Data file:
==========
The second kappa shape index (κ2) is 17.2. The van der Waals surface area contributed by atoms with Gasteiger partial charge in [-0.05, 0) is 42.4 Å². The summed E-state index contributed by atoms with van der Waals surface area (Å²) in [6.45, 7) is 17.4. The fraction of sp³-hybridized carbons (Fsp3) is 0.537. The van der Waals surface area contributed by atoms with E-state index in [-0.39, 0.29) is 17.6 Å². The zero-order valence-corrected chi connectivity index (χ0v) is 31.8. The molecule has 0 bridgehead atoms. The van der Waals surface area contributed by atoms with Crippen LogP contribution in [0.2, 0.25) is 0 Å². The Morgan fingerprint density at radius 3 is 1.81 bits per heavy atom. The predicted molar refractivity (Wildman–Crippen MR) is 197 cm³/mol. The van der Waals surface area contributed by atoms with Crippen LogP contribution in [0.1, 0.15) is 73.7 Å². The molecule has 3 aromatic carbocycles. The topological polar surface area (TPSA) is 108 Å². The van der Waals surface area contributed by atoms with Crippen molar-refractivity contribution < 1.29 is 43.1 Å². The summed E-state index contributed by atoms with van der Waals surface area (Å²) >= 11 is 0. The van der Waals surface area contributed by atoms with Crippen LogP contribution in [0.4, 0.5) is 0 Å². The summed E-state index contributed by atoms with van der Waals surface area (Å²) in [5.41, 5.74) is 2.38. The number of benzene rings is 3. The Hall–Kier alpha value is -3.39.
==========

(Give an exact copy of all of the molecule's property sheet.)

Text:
The second kappa shape index (κ2) is 17.2. The van der Waals surface area contributed by atoms with Gasteiger partial charge in [-0.05, 0) is 42.4 Å². The summed E-state index contributed by atoms with van der Waals surface area (Å²) in [6.45, 7) is 17.4. The fraction of sp³-hybridized carbons (Fsp3) is 0.537. The van der Waals surface area contributed by atoms with E-state index in [-0.39, 0.29) is 17.6 Å². The zero-order valence-corrected chi connectivity index (χ0v) is 31.8. The molecule has 0 bridgehead atoms. The van der Waals surface area contributed by atoms with Crippen LogP contribution in [0.2, 0.25) is 0 Å². The Morgan fingerprint density at radius 3 is 1.81 bits per heavy atom. The predicted molar refractivity (Wildman–Crippen MR) is 197 cm³/mol. The van der Waals surface area contributed by atoms with Crippen LogP contribution in [0.1, 0.15) is 73.7 Å². The molecule has 3 aromatic carbocycles. The topological polar surface area (TPSA) is 108 Å². The van der Waals surface area contributed by atoms with Crippen molar-refractivity contribution < 1.29 is 43.1 Å². The summed E-state index contributed by atoms with van der Waals surface area (Å²) >= 11 is 0. The van der Waals surface area contributed by atoms with Crippen LogP contribution in [0.4, 0.5) is 0 Å². The summed E-state index contributed by atoms with van der Waals surface area (Å²) in [5.41, 5.74) is 2.38. The number of benzene rings is 3. The Hall–Kier alpha value is -3.39.